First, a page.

A hyper-accurate rifle series that resists the elements, boosts comfort and customization, and builds shooting confidence, Benelli’s B E.S.T. Lupo Bolt-Action Line is a must-shoot trio.

by Jace Bauserman

I was a pump-action guy, and no one could convince me even to shoulder a semi-automatic shotgun.

Why?

Reliability, mostly. I’d been hunting geese for nearly five years, and not from fancy-to-do layouts or pit blinds. Instead, our goose crew built make-shift blinds in corn rows and hid between tumbleweeds trapped by irrigation ditches. Shotguns got dirty, and in my experience, the semi-autos jammed.

Long story cut short; we weren’t expecting the first flight for another hour. It was my turn to finish setting the decoys, and the other guys went to park the trucks. Three geese came — black silhouettes against the rising sun. I couldn’t get to my shotgun, so I grabbed my buddy’s Benelli and pulled a triple.

I’ve been shooting a Benelli — one version or another of the SBE (Super Black Eagle) — for over ten years. Benelli makes excellent shotguns; they are reliable, German-tank tough, and feel remarkable in hand.

I was trying to figure out what to think when I shouldered Benelli’s B E.S.T. Lupo Bolt-Action Rifle .300 Win. Mag. for the first time. The rifle, up to the magazine, looked like a Benelli Super Black Eagle shotgun, and it felt like one, too.

I don’t need to go too deep into the B E.S.T. Lupo Bolt-Action Rifle chambered in .300 Win. Mag. If you’re interested in finding out more about this western big-game wrecker that is cloaked in Sitka’s Open Country camo pattern, you can read the review (Tested: Benelli B E.S.T. Lupo Bolt-Action .300 Win. Mag.) I penned about it.

My second round with COVID sidelined me from a western bear adventure, but that didn’t stop me from sending over 150 rounds of Hornady Precision Hunter 200-Grain ELD-X along with Federal’s Nosler AccuBond .300 Win. Mag. from the Benelli’s B.E.S.T. Lupo. During my time with the rifle, I fell in love with it, and luckily, in early October, I was fortunate enough to give another model in the ultra-impressive B E.S.T. Lupo line a test drive.

Pronghorn were on the menu, and the rifle of choice was Benelli’s B E.S.T. Lupo Bolt-Action 6.5 Creedmoor. Now, I’m a stickler for accuracy and building confidence in a gun, and I wasn’t thrilled the rifle wasn’t in my hands before the hunt. Logistics are a pain sometimes, and when I arrived at Full Draw Outfitters, a Sitka-cloaked, 24-inch barrel 6.5 Creedmoor topped with Steiner’s Predator 8 2-16×42 scope was waiting for me.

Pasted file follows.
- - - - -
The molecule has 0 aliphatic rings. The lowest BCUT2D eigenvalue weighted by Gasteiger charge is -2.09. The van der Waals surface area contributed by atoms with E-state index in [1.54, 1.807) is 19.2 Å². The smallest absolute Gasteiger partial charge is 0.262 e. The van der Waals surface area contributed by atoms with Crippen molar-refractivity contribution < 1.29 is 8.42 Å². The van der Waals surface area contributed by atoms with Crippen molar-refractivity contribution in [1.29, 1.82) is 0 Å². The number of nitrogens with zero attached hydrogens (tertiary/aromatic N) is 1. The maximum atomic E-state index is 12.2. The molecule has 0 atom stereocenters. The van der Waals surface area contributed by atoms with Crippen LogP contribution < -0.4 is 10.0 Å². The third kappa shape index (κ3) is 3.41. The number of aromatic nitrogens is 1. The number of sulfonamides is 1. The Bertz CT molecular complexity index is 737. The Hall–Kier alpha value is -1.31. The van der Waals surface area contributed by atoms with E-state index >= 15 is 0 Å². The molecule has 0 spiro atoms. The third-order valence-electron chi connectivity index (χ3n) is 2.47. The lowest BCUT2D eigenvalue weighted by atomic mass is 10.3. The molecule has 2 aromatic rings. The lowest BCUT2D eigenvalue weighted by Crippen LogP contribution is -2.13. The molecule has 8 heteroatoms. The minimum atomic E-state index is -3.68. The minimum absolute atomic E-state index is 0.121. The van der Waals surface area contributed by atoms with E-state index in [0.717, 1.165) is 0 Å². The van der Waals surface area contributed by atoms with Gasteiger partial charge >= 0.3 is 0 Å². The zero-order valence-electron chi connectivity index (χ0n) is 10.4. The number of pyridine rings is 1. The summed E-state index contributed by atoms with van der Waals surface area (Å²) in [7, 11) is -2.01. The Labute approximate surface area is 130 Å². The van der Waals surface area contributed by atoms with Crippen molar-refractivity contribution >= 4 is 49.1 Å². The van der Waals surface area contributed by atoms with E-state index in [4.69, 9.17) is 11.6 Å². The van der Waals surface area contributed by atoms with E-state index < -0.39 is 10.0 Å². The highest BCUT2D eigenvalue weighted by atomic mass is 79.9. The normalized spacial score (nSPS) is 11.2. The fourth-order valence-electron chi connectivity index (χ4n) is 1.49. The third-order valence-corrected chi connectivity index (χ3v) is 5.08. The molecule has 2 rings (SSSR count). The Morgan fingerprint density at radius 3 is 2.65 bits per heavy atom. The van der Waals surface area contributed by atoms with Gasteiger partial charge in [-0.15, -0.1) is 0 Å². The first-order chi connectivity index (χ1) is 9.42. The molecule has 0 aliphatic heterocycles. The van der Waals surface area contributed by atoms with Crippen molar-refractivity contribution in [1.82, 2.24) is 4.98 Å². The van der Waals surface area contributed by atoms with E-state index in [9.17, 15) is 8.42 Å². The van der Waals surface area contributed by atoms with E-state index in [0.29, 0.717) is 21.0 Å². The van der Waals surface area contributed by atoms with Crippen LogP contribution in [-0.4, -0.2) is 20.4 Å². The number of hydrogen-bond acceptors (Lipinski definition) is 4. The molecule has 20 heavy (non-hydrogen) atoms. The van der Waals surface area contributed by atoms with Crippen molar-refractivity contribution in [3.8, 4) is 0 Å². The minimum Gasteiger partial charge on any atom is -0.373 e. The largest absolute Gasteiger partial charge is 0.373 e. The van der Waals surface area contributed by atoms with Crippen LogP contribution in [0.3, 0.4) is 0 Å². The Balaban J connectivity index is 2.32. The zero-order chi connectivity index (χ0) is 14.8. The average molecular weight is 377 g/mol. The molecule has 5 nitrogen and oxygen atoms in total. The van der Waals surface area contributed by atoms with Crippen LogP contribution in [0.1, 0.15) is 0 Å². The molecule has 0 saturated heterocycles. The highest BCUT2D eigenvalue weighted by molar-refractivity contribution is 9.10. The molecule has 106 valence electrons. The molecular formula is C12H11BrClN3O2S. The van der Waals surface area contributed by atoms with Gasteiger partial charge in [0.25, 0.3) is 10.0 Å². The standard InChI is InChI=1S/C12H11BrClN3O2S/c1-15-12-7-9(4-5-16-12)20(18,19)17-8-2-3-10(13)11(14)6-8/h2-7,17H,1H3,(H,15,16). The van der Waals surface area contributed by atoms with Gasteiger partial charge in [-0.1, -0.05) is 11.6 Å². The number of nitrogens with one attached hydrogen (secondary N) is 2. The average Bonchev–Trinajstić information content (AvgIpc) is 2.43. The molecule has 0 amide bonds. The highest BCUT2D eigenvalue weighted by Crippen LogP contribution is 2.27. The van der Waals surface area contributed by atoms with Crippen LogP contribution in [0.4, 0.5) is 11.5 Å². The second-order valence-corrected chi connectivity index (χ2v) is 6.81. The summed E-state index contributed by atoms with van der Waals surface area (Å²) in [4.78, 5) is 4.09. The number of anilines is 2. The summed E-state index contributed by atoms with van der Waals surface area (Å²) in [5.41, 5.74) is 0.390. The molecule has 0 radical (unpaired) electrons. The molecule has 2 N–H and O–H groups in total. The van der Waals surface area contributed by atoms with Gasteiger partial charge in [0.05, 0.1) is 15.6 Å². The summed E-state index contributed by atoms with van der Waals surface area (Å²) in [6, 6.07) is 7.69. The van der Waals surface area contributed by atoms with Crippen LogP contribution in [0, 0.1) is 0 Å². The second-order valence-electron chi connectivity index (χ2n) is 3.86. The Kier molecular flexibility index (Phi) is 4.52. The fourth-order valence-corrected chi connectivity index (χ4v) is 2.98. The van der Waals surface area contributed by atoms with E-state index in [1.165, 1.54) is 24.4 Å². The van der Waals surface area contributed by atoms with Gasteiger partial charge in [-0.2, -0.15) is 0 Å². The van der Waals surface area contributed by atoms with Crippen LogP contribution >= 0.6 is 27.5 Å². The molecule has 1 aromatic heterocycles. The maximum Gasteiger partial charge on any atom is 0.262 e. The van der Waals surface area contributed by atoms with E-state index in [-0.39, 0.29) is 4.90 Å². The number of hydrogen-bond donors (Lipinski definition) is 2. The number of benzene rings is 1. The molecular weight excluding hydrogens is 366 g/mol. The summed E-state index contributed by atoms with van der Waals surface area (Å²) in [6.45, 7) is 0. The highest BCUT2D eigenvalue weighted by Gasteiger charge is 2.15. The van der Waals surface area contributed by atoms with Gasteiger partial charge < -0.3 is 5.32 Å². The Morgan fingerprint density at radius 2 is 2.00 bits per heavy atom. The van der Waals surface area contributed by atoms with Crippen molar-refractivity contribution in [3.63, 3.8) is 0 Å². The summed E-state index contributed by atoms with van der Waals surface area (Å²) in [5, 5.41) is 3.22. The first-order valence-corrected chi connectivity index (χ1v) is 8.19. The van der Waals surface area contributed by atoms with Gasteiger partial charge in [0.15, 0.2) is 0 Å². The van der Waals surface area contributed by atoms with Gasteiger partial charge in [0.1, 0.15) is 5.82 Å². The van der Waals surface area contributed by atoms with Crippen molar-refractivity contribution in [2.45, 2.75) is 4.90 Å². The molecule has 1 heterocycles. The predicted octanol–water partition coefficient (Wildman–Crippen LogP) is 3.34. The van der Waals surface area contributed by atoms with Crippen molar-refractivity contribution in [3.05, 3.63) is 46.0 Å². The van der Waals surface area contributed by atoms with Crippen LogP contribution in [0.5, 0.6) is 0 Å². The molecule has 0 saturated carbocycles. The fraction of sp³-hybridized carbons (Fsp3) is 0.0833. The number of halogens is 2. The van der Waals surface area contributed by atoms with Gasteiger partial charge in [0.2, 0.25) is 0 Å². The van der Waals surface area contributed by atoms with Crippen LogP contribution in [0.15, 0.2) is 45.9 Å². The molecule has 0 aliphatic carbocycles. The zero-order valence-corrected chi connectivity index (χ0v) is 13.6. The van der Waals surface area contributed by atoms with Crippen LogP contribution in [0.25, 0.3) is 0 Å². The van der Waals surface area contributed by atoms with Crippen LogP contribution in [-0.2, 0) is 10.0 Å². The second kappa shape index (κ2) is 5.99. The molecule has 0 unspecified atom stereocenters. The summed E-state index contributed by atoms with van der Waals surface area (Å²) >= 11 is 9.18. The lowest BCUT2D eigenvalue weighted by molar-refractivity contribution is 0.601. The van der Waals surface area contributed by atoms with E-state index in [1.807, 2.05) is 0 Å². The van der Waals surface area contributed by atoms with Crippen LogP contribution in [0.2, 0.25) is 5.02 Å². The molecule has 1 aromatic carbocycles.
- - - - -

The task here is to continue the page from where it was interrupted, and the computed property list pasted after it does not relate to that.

One of the things I appreciated during my time with Benelli’s B.E.S.T .300 Win. Mag. was the customization. With an adjustable trigger, which I never tinkered with because the trigger was crisp and perfect, along with 36 drop and cast stock positions via the included shims and spacers for length-of-pull adjustment, you can make any Lupo B.E.S.T. fit you like a glove.

The rifle had been zeroed with Fiochhi’s Hyperformance 6.5 Creedmoor before my arrival, and it took me only seven shots to ring steel at 500 yards. The rifle’s comfort is remarkable. Chambered in 6.5 Creedmoor and fitted with Benelli’s Lupo Progressive Comfort System, a trio of patented interlocking flexible buffers that soak-up recoil like a sponge at different stages of the recoil cycle, shoulder abuse is nil. I’ve always said when a rifle is fun to shoot — one that doesn’t make you shutter when you think about pulling the trigger — you and that rifle will become an undeniable pair on the range and in the woods.

Another Lupo hat-tipper is how well the Combtech System welds the cheek to stock, promotes proper eye-to-scope alignment, and reduces recoil by pulling impact vibrations away from the facial area. For instance, when I dropped the hammer on my Colorado pronghorn, my eye never came out of the scope, and I watched the speed goat make a quick death sprint before toppling over. This feature is so essential in a rifle. When the cheek isn’t taking abuse and the eye isn’t coming out of the scope, quick follow-up shots are possible, and when hunting in thick timber, you can see the animal’s immediate direction of travel and know where to start blood trailing.

I didn’t give Benelli’s B E.S.T. (Benelli Surface Treatment) enough love in my review of the B E.S.T. Lupo Bolt-Action .300 Win. I would have left it out of this article, except something happened on the hunt that showed me its importance.